“The addicts of course, but...”

“You know they’re all good patients, real patients as far as I’m concerned.  When and where?”

I had to submit to interviews with the entire addiction treatment staff in each of the drug treatment clinics; I was deeply impressed again by John’s administrative skill.  The staff expected me to hate “junkies” because I was trained as a physician.  At first they were confused and jealous as the patients and I began to accept each other.

During these years I came to the Mayor’s office three times, ignoring several more layers of bureaucracy.  I came as a citizen (a voter) and as a concerned public servant, so the Mayor received me.  The first time I came to beg him to stop promoting a charter amendment proposal which would allow him to appoint a Manager of Health and Hospitals who was not a physician--or at least that he specify some sort of clinician, someone who had had to face a sick patient or had had to face a family when someone had died or had been killed.  I feared a bureaucratic Manager more than I feared the managerial incompetence of physicians.

The second time I came to the Mayor’s office was after that charter amendment had passed against my advice and vote.  The Mayor was considering four candidates (all physicians, all insiders) to replace the clumsy old gentleman who took such a job in a much larger city.  Ralph was one candidate.  I went to beg the Mayor to choose one of the others, all of whom I had known well for some years.  The newspapers heard he had chosen Sam, but when they crowded Sam’s front yard to film and interview him he thought of his wife and daughters, his peace of mind, and withdrew his name.

I heard it on the radio on my way home that afternoon.  The Mayor had appointed Ralph.  I spent the late night hours writing my resignation letter, for Ralph’s sake.  The job would be difficult enough for him without me.

Next morning Johnny was in highest form, laid back in his chair, feet on desk, grinning on the phone.

“Don’t worry.  Everything will be okay.  Just do what I tell you.”  He motioned for me to come in from the doorway where I politely stood, but I hesitated.  “Yes, of course the flood of resignations consists of Pollack only...”  Again he motioned with his hand for me to come into his office.  I took a step.  “His letter is articulate, as usual...”  Furiously he beckoned.  Under his breath he bade me, “The letter!  Give me the letter.”  He read cold from the middle of it, more smoothly and skillfully than any radio announcer.  He closed delighted, “...and don’t worry, Ralph.  Just do what I tell you and you’ll be okay.”

He didn’t tell me that public docs aren’t equipped for private practice.  He let me resign, left me to reinvent the wheel, again.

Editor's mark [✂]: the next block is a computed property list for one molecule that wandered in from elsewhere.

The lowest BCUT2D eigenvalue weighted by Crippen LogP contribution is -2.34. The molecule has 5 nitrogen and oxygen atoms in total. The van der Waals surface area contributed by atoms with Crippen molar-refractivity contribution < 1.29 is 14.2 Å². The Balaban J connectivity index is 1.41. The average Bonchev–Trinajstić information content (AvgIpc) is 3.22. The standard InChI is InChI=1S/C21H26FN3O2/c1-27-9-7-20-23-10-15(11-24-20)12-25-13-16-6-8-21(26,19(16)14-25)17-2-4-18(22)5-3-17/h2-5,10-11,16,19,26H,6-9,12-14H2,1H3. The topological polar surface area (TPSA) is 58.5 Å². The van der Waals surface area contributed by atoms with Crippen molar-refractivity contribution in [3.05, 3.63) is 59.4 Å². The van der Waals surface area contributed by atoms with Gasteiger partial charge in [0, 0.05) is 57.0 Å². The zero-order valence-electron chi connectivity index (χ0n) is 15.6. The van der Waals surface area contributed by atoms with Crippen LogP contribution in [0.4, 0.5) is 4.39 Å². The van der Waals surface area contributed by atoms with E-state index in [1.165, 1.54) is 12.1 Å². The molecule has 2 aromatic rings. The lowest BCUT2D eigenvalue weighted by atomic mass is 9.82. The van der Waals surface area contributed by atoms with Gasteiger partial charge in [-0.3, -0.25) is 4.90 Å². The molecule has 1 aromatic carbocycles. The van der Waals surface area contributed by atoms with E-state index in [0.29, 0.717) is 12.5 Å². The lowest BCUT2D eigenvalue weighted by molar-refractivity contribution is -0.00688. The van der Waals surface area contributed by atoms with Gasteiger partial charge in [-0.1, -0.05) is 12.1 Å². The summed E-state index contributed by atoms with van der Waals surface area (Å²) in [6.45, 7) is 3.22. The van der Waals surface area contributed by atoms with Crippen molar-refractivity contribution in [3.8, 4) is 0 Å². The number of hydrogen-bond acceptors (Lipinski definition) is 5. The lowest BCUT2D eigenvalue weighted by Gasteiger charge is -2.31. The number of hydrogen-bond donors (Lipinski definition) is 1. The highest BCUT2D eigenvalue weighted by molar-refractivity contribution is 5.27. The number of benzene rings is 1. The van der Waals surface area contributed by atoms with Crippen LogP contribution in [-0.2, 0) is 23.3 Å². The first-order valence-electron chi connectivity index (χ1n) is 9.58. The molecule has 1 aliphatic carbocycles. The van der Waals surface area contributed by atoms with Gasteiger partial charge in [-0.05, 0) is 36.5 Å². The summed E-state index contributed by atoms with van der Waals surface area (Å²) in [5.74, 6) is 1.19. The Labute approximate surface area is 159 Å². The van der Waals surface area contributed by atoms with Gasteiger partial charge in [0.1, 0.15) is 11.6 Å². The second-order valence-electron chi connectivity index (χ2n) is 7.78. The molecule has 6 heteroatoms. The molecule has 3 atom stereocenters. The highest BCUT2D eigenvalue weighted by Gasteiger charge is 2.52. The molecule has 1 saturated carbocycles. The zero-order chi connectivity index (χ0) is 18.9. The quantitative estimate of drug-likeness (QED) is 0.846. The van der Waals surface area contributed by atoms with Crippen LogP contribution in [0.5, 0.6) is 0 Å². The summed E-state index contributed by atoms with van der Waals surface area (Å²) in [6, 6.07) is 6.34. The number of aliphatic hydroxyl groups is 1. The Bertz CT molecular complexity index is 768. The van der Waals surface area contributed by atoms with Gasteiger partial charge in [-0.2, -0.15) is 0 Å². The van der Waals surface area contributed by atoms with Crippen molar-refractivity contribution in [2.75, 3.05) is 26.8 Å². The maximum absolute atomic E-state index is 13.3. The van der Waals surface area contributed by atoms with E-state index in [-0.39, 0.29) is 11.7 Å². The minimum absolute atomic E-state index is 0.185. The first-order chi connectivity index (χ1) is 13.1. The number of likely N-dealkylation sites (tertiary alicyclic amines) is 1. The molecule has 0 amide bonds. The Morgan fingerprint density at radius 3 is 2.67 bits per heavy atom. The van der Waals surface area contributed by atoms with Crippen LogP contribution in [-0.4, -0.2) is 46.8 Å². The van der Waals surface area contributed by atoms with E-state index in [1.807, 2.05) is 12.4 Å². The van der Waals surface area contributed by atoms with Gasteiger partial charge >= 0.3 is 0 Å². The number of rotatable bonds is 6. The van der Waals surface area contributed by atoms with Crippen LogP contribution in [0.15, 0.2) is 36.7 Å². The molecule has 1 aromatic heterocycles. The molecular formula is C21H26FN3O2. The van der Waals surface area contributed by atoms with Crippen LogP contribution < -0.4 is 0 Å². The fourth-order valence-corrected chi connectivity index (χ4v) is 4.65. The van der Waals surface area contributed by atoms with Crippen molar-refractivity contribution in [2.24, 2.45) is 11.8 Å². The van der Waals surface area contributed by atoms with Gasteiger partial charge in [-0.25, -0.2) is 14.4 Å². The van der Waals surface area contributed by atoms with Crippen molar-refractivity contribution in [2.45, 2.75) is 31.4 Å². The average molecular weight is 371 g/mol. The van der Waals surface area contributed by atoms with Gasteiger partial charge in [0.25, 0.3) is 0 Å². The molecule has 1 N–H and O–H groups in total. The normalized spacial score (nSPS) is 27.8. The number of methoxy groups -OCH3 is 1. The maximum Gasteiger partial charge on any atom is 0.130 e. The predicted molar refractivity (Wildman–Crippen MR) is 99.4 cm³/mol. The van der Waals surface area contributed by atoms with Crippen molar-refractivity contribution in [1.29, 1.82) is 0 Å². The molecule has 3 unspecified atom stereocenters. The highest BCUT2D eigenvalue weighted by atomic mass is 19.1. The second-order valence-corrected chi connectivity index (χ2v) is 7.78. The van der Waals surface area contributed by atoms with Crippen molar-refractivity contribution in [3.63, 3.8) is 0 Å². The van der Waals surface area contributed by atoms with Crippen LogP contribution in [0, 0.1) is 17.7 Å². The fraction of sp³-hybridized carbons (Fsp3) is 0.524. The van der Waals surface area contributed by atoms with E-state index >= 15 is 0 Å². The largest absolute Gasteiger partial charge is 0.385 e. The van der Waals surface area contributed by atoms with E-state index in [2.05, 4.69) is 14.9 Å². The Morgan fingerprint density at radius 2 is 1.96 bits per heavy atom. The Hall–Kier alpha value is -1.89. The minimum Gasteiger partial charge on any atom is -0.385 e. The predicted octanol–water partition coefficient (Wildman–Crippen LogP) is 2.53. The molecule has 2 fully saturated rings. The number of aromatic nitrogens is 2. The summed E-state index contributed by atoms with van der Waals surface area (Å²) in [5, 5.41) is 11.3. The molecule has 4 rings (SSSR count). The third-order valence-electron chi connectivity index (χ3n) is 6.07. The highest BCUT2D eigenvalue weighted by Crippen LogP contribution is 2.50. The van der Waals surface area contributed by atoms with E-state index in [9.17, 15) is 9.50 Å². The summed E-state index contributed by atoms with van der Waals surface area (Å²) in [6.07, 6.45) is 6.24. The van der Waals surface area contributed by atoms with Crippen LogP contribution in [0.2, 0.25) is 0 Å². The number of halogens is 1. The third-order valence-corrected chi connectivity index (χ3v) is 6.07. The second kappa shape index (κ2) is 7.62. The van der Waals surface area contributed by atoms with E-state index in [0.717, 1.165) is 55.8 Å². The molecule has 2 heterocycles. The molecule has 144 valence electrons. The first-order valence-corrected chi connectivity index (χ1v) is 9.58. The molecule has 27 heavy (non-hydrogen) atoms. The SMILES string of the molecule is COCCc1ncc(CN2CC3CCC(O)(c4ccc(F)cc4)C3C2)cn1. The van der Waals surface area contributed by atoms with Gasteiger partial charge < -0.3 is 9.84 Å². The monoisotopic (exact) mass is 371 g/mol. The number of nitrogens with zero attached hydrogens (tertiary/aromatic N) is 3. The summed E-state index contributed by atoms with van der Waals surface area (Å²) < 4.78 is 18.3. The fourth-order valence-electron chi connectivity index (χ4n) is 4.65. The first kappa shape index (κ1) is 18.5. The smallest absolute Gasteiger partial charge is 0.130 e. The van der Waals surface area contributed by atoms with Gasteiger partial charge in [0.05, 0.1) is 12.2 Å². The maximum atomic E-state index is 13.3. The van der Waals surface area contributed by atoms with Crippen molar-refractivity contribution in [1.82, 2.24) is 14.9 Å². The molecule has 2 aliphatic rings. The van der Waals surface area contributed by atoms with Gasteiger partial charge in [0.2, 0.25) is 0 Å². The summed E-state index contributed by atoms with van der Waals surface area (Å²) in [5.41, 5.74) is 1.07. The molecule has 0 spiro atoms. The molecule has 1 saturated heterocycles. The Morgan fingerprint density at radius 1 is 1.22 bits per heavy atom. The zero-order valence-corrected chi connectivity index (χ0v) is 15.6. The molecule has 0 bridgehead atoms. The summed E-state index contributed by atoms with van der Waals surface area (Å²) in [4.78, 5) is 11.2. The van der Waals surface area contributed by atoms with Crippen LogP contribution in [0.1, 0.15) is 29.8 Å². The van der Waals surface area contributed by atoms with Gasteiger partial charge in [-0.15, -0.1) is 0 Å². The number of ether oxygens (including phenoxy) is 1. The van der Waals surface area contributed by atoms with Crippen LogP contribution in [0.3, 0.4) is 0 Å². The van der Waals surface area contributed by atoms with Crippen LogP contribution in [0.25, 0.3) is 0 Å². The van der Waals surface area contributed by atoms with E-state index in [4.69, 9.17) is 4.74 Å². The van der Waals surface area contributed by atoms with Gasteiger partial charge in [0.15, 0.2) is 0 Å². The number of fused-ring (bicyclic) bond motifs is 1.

I left the security of my Career Service position, but I didn’t leave the patients or the staff of the methadone program.  I stayed as a Contract Physician only until they could find a replacement––two more years.  I found an office, paid rent, paid a secretary, paid suppliers and consultants, waited for patients and wrote a book about the clinical relationship.  Lonely lessons.

The Mayor’s Commission sat under tight security for weeks scrutinizing the necessity of massive budget cuts in the Department of Health and Hospitals.  I came to the Mayor for the third time to ask him to let me gradually shut down the drug clinics.  If we had some time to phase the program out we could finish treatment for some, transfer others, take no new patients for this lengthy treatment, avoid some day soon slamming the doors in the faces of addicts dependent on the City for a supply of methadone.  I considered it near certain that the Commission would find a cost-intensive service for a few hundred addicts a prime target when other cuts would affect thousands, tens of thousands.  The Mayor played dumb, said he had no idea what the Commission would come to recommend.  Even John denied any plan to eliminate drug treatment.  He told me he didn’t know.  When I showed him copies patients had brought me of letters to the landlords of the two clinics stating the City would pay no rent as of the first of the next month, his response was simple, “Those idiots!” (meaning bureaucrats who had allowed their letters to leak).

When the addicts filed a class action suit to force continuation of services (as had the schizophrenics, being heard at the same time in a courtroom down the hall) the Administration scowled at me as if I had put the patients up to it.  Ralph was livid.  The Director of Psychiatric Services called me a traitor through his clenched teeth.  John was calm.  In the hallway of the courthouse his was the only warm hello.